Rank-and-file soldiers will receive increased monthly wages starting this month.
The wage hike comes as part of President Moon Jae-in’s campaign pledge to raise the salaries of conscripts to half the minimum wage by 2022.
According to revised rules on compensation for public servants, the monthly salary for sergeants has been raised to 405,700 won ($380) per month this year, up from 216,000 won last year.
Corporals, privates first class and privates will be paid 366,200 won, 331,300 won and 306,100 won, respectively, in monthly wages this year, up from 195,000 won, 176,400 won and 163,000 won last year.
Armed South Korean soldiers ride a military vehicle across the Tongil Bridge in Paju, Gyeonggi Province, near the border village of Panmunjeom. (Yonhap)
According to the results of a survey conducted last year by the Korea Institute for Defense Analyses on soldiers’ welfare, an active duty soldier needs at least 259,000 won to live in the barracks.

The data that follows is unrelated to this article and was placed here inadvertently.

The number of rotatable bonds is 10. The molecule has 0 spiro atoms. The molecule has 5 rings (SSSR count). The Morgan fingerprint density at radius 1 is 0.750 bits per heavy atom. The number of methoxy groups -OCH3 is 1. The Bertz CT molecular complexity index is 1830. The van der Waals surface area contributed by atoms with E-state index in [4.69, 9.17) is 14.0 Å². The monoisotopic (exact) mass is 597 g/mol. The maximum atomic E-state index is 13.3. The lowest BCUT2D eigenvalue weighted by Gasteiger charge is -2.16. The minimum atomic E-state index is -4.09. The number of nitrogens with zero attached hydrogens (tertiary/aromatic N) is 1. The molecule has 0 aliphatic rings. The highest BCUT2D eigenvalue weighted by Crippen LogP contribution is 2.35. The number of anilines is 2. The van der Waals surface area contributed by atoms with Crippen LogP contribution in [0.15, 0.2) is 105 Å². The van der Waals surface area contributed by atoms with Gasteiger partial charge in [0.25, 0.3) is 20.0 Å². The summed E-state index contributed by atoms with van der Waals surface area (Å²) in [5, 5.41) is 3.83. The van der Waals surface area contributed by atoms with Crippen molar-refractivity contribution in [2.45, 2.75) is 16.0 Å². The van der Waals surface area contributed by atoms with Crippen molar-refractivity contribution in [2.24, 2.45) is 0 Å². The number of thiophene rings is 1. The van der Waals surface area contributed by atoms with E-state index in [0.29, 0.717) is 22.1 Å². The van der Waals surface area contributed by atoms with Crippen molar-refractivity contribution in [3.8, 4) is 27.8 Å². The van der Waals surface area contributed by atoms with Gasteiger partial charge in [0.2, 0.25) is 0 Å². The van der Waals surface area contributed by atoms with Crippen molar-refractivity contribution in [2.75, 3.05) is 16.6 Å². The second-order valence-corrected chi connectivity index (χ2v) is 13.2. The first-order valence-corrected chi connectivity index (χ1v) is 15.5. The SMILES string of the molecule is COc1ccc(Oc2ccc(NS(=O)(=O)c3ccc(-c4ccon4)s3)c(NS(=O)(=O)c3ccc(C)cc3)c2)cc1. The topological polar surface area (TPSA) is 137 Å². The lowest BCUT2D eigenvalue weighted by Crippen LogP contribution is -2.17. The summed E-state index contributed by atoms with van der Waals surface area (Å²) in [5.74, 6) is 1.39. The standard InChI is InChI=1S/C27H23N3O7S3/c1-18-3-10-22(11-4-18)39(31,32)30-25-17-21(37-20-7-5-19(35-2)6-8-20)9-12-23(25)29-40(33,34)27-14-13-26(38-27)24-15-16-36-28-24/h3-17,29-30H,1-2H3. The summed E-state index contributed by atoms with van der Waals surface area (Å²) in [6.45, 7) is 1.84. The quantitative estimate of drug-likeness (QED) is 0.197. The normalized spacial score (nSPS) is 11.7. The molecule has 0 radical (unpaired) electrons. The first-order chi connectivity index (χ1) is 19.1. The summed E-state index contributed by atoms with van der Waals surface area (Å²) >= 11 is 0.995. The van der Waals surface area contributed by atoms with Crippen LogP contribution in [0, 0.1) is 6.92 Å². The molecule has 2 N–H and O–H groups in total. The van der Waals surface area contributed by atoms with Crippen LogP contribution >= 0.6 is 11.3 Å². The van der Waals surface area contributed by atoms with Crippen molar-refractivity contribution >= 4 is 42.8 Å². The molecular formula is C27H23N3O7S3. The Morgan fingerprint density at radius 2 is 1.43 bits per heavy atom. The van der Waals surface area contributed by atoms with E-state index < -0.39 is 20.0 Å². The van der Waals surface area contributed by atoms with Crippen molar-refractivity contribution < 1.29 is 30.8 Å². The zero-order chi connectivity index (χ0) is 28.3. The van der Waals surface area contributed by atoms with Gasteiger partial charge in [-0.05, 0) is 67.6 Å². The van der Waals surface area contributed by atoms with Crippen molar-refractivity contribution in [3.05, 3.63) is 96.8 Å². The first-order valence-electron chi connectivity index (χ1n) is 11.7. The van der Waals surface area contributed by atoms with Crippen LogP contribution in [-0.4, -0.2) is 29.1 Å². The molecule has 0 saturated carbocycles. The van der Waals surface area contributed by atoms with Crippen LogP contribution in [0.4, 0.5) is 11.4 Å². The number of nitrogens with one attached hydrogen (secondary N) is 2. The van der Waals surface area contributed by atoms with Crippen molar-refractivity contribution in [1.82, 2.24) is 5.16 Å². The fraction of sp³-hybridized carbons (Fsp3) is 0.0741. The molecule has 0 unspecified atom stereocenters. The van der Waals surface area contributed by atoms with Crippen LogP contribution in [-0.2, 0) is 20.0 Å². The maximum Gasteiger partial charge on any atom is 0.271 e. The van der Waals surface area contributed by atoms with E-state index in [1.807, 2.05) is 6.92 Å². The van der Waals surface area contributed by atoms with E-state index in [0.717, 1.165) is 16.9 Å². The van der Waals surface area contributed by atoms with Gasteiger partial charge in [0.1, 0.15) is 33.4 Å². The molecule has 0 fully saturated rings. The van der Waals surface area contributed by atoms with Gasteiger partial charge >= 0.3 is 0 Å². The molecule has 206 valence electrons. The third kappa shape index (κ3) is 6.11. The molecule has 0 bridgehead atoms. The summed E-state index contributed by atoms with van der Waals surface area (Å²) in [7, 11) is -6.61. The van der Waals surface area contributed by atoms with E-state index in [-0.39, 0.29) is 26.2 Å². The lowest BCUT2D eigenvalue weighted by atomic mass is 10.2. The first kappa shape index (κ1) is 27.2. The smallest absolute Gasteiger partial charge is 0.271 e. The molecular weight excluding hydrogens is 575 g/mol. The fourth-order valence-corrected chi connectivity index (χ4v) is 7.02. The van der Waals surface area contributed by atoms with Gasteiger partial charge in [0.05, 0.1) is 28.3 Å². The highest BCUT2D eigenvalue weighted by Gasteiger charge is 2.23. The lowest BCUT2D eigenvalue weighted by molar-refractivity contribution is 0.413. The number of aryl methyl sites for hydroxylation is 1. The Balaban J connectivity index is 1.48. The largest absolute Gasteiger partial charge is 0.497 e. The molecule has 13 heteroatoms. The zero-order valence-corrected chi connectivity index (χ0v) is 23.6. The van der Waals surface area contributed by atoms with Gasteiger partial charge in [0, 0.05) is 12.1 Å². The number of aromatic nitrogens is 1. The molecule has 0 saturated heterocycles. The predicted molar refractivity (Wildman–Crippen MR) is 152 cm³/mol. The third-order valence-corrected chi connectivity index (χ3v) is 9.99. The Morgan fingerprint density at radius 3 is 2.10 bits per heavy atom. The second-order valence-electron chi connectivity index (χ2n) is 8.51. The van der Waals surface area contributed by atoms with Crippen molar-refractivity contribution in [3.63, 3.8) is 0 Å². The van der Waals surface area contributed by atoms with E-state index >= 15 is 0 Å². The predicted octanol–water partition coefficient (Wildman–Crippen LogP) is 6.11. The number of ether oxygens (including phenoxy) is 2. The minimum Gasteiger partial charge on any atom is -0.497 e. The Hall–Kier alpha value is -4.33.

“The wage hike would allow soldiers to save a little extra cash,” the Defense Ministry said in a statement.
Currently, under an agreement between the ministry and two banks, active duty soldiers can deposit 100,000 won in each bank in monthly installment savings. The ministry said it plans to raise the cap on soldiers’ monthly installment savings so they can save up for after they are discharged.
When the gradual wage increase plan is completed in 2022, sergeants, corporals, privates first class and privates will be paid 612,000 won, 552,000 won and 510,100 won each month, respectively.
This will allow them to save about 6 million won, equivalent to college tuition for a semester, by the time they are discharged, the ministry said.
By Kim So-hyun (firstname.lastname@example.org